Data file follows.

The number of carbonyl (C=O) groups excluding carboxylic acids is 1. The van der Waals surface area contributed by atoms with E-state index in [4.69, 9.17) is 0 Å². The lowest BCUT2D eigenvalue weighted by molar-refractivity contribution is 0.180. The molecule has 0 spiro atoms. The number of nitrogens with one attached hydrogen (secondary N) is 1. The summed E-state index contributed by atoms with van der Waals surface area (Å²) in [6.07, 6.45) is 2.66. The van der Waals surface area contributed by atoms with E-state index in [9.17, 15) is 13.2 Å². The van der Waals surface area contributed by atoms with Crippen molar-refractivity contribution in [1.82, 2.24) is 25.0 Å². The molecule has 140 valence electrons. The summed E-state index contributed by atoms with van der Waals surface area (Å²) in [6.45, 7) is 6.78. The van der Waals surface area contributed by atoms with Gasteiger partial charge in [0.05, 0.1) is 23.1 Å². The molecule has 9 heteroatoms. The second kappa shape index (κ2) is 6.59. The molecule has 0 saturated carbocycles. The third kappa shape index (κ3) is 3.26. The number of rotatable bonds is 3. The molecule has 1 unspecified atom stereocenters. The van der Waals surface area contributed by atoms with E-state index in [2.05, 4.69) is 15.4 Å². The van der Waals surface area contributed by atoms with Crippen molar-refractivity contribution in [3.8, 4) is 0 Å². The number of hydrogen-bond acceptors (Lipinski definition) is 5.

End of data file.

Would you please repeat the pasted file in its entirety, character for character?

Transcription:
The number of carbonyl (C=O) groups excluding carboxylic acids is 1. The van der Waals surface area contributed by atoms with E-state index in [4.69, 9.17) is 0 Å². The lowest BCUT2D eigenvalue weighted by molar-refractivity contribution is 0.180. The molecule has 0 spiro atoms. The number of nitrogens with one attached hydrogen (secondary N) is 1. The summed E-state index contributed by atoms with van der Waals surface area (Å²) in [6.07, 6.45) is 2.66. The van der Waals surface area contributed by atoms with E-state index in [9.17, 15) is 13.2 Å². The van der Waals surface area contributed by atoms with Crippen molar-refractivity contribution in [1.82, 2.24) is 25.0 Å². The molecule has 140 valence electrons. The summed E-state index contributed by atoms with van der Waals surface area (Å²) in [6.45, 7) is 6.78. The van der Waals surface area contributed by atoms with Gasteiger partial charge in [0.05, 0.1) is 23.1 Å². The molecule has 9 heteroatoms. The second kappa shape index (κ2) is 6.59. The molecule has 0 saturated carbocycles. The third kappa shape index (κ3) is 3.26. The number of rotatable bonds is 3. The molecule has 1 unspecified atom stereocenters. The van der Waals surface area contributed by atoms with E-state index in [2.05, 4.69) is 15.4 Å². The van der Waals surface area contributed by atoms with Crippen molar-refractivity contribution in [3.8, 4) is 0 Å². The number of hydrogen-bond acceptors (Lipinski definition) is 5.